FIGS. 10a and 10b are measured near-field patterns of the same waveguide described above, operated at a fixed frequency of 2.4 GHz (again using a pyramidal pick-up horn oriented at 55° from the waveguide axis). FIG. 10a is the pattern measured with a matched load connected to the end of the waveguide, and FIG. 10b is the pattern measured with a short circuit in place of the matched load. It can be seen that the responses were nearly identical, which indicates that the returning radiated wave from the short circuit end did not interfere with the transmitted radiated wave from the source end. This shows the insensitivity of the field radiated by the waveguide to its termination.
Because the radiating waveguide described above has a substantially flat near-field pattern, it provides reliable communications to and from radio units distributed along the length of the waveguide. This reliability is particularly useful in digital communications because it permits the attainment of low BERs. For example, digital data communications may require BERs as low as 10-8 to avoid loss of significant data. These low BERs are attainable with a substantially flat near-field pattern because the fluctuations, or oscillations, in the pattern are of such a small amplitude that losses of one or more bits of data are virtually non-existent. The substantially flat near-field patterns of the present invention are also desirable for analog communication signals, to avoid distortions in the analog signals.
The slotted waveguide 10 preferably has a constant-please front normal to the angle θ in the approximate range of 40° to 67°. The upper limit of 67° is preferred because operation of the waveguide is typically 8% or more above cutoff, i.e., f/fc ≧1.08, and since v/c= 1-(fc /f)2 !-1/2 and cos θ=(v/c)-1, then v/c≦2.65 and θ≦68°. The lower limit of about 40° is preferred to avoid launching the radiation at such a small angle from the waveguide's axis that the beam, for indoor operation, may strike a wall or other surface at or near the load. This could convert some co-polar (transverse) polarization to cross-polar (parallel) polarization and establish, in conjunction with nearby parallel walls (or floor or ceiling), a TWLE, thereby increasing the magnitude of the oscillations and destroying the flatness of the near-field pattern produced. Thus, from the preceding equations, for θ≳40°, v/c≳1.305 and f/fc ≲1.56. The cutoff frequency fc of a waveguide of any given shape is determined by the inside dimensions of the waveguide. For example, standard WR-284 rectangular waveguide has a cutoff frequency of 2.079 GHz (λc =5.680 inches) for the TEl0 mode.
The radio units that receive radiated signals from the waveguide preferably include a directive antenna, such as the pyramidal horn mentioned above, having a slot that is substantially perpendicular (e.g., within plus or minus 10 degrees) to the axis of the main radiation beam from the waveguide. This antenna preferably has a directive gain of at least about 10 dBi, and is positioned to receive radiation from at least about a 10-foot length of the waveguide. Other directive antennas are parabolic reflectors, corner reflectors, and slot or dipole arrays.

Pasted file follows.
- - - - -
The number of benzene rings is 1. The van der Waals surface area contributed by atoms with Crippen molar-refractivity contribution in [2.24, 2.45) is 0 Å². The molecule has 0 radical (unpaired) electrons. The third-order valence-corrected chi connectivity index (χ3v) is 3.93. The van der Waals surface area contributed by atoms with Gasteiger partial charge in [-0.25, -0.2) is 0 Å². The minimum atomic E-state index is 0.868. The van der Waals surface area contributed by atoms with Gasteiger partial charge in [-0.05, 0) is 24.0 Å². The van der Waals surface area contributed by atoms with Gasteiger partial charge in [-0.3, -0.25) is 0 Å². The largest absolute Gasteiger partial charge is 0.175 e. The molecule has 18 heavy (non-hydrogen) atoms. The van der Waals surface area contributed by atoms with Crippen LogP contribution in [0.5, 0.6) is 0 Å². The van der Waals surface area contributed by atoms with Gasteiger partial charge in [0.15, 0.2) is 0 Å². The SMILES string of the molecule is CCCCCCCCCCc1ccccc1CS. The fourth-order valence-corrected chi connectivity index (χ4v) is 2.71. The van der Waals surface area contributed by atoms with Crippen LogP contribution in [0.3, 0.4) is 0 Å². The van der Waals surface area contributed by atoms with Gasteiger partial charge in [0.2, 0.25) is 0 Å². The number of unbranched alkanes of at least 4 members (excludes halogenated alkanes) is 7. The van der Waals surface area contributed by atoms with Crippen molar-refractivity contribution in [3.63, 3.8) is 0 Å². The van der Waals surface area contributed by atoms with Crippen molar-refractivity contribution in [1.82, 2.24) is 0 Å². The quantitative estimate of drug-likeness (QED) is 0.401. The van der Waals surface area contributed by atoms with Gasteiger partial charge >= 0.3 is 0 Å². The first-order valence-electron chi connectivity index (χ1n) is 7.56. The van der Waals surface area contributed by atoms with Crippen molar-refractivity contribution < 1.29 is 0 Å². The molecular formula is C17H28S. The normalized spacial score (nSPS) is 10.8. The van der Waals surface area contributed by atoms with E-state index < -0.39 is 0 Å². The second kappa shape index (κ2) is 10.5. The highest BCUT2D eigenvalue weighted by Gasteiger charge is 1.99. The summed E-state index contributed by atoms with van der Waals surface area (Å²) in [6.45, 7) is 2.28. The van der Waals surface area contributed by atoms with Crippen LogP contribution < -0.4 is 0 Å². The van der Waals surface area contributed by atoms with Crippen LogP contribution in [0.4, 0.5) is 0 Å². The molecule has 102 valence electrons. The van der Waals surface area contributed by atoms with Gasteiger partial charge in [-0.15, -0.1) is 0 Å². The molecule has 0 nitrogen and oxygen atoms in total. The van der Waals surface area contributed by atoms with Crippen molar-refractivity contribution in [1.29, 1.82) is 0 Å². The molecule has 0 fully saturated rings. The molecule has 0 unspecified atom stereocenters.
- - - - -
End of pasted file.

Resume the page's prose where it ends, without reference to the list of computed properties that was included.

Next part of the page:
Analysis and computations indicate that the single continuous slot 11 used in the waveguide of FIGS. 1 and 2 can be approximated by a single row of slot segments, provided that at least approximately 1+(v/c)-1 ! slots are provided in each λ of waveguide length (where λ is the wavelength in free space at the operating frequency since this insures that only a single beam of radiation from the slot will occur).
As mentioned previously, waveguide configurations other than the rectangular waveguide illustrated in FIGS. 4-6 may be used in the system of this invention. Examples of other waveguide configurations, and suitable locations for the radiating slot in each configuration, are illustrated in FIG. 12. While locations C in FIG. 12 have been illustrated as being directly on a transverse axis of symmetry, it will be understood from the above description of the location of the slot 11 that the slots at locations C should always be offset slightly from the axis of symmetry. In locations C in FIG. 12, the slot intersects primarily transverse currents in the waveguide wall, at a point where the amplitude of the transverse currents is sufficiently low to avoid excessive radiation attenuation of the signals that are propagated longitudinally through the waveguide. Little or no axial currents are cut by the slots at locations C so that only co-polar (perpendicular) radiation occurs. This is the typical case used for long runs of waveguide.
For short runs (e.g., less than about 60 feet) slots may be formed at locations H, where the amplitude of the transverse currents is high. The slots at locations H should be extremely narrow to avoid excessive radiation and should be symmetrically disposed in the transverse direction to avoid cross-polar radiation.
A particularly useful configuration is that of FIG. 12b (elliptical cross section) since it can be readily manufactured in flexible form and made to have the appropriate number of displaced-segmented slots in its broad wall (for long runs) or in its narrow wall (for short runs).
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|FR2520940A1 *||Title not available|
|GB696659A *||Title not available|
|GB1156450A *||Title not available|
|GB1415485A *||Title not available|
|JPH02288604A *||Title not available|
|JPS62295525A *||Title not available|
|JPS63287104A *||Title not available|
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|U.S. Classification||343/771, 333/237, 343/767, 343/770|
|International Classification||H04B5/00, H01Q13/22|
|Cooperative Classification||H01Q13/22, H04B5/0018, H04B5/02|
|European Classification||H01Q13/22, H04B5/00L, H04B5/02|
|Jun 5, 1995||AS||Assignment|
Owner name: ANDREW CORPORATION, ILLINOIS
Free format text: ASSIGNMENT OF ASSIGNORS INTEREST;ASSIGNORS:KNOP, CHARLES M.;OSTERTAG, EDWARD L.;ORSENO, GREGORY S.;REEL/FRAME:007495/0765
Effective date: 19950418
|Jul 23, 2001||FPAY||Fee payment|
Year of fee payment: 4
|Aug 31, 2005||REMI||Maintenance fee reminder mailed|
|Feb 10, 2006||LAPS||Lapse for failure to pay maintenance fees|
|Apr 11, 2006||FP||Expired due to failure to pay maintenance fee|
Effective date: 20060210